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Antisocial personality disorder is a specific psychiatric disorder characterized by antisocial and impulsive behaviors. This is a pathological disorder which means that modern psychiatry defines no potential benefits of positive antisocial behavior.

Professional psychiatry generally compares Antisocial Personality Disorder to sociopathy. That’s why the term “sociopath” is sometimes used to describe an individual with anti-social personality disorder. People with anti-social personality disorder show a chronic lack of concern for the rules and expectations of society, and repeatedly violate the rights of others. Anti-social personality disorders are difficult to treat. Group counseling and treatment of coexisting conditions may help some people.

Personality disorders

A personality disorder is a severe disturbance in the logical constitution and behavioral tendencies of an individual, usually involving several areas of the personality, and nearly always associated with considerable personal and social disruption. Personality disorder tends to appear in late childhood or adolescence and continues to manifest into adulthood.

Currently, there are 10 distinct personality disorders identified in the DSM-IV:

  • Antisocial Personality Disorder
  • Avoidant Personality Disorder
  • Borderline Personality Disorder
  • Dependent Personality Disorder
  • Histrionic Personality Disorder
  • Narcissistic Personality Disorder
  • Obsessive-Compulsive Personality Disorder
  • Paranoid Personality Disorder
  • Schizoid Personality Disorder
  • Schizotypal Personality Disorder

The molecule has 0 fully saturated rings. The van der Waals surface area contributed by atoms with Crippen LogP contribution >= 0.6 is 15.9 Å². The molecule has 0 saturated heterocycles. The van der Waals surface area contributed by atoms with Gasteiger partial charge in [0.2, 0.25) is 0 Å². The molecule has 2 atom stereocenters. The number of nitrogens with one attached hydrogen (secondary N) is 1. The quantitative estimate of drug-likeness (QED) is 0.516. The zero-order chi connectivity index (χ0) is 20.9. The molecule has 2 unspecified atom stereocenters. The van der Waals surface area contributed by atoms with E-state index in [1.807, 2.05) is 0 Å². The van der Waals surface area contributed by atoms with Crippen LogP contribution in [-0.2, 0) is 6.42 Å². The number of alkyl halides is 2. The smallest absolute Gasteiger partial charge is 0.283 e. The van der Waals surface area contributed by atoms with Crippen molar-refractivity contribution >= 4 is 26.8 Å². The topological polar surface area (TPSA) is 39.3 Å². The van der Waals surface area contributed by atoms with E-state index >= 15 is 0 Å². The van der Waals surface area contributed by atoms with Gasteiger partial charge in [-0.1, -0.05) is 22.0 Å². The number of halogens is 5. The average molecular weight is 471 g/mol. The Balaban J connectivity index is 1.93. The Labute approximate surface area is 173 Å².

Incidence

Approximately 3% of men and 1% of women are thought to have some form of antisocial personality disorder according to DSM-IV. The incidence of antisocial personality is higher in people who have antisocial biological parents.

The cause of Antisocial Personality Disorder

The cause of this disorder is unknown, although most experts believe that the biological or genetic factors may play a role.

Genetic factors
The incidence of antisocial personality is higher in people who have antisocial biological parents. There is almost always a history of similar behaviors before age 15, such as repetitive lying, truancy, delinquency, and substance abuse. Several researches have confirmed the genetic factors of antisocial behavior in adults and shown that genetic factors are more important in adults than in antisocial children. Antisocial Personality Disorder in the biological parents predicted antisocial disorder in the adopted away children. 
 

Symptoms of the condition

Antisocial behavior
People with this disorder appear to be charming at times, and make relationships, but to them, these relationships are not filled with true emotions. The relationships of the persons with this disorder including marriages, are shallow and meaningles and are ended whenever it suits them. They have the ability to find the weakness in people, and are ready to use these weaknesses to their own ends through manipulation.

Lack of true emotions
These people appear to be incapable of any true emotion. They are quick to get angry, but just as quick to let go, without holding grudges.

Living for the moment
The are rarely able to have a steady job. They live for the moment, forgetting the past, and not planning the future, not thinking ahead what consequences their actions will have. They want immediate rewards and gratification.

Most commonly, the sociopath:

  • Repeatedly breaks the law
  • Displays reckless or impulsive behavior
  • Exhibits persistent irritability and aggressive behavior
  • Repeatedly lies to and manipulates others
  • Is unable to sustain long-term relationships
  • Shows consistent irresponsibility, such as failing to pay bills or hold a steady job
  • Abuses alcohol or drugs
  • Shows little or no remorse for their actions

 

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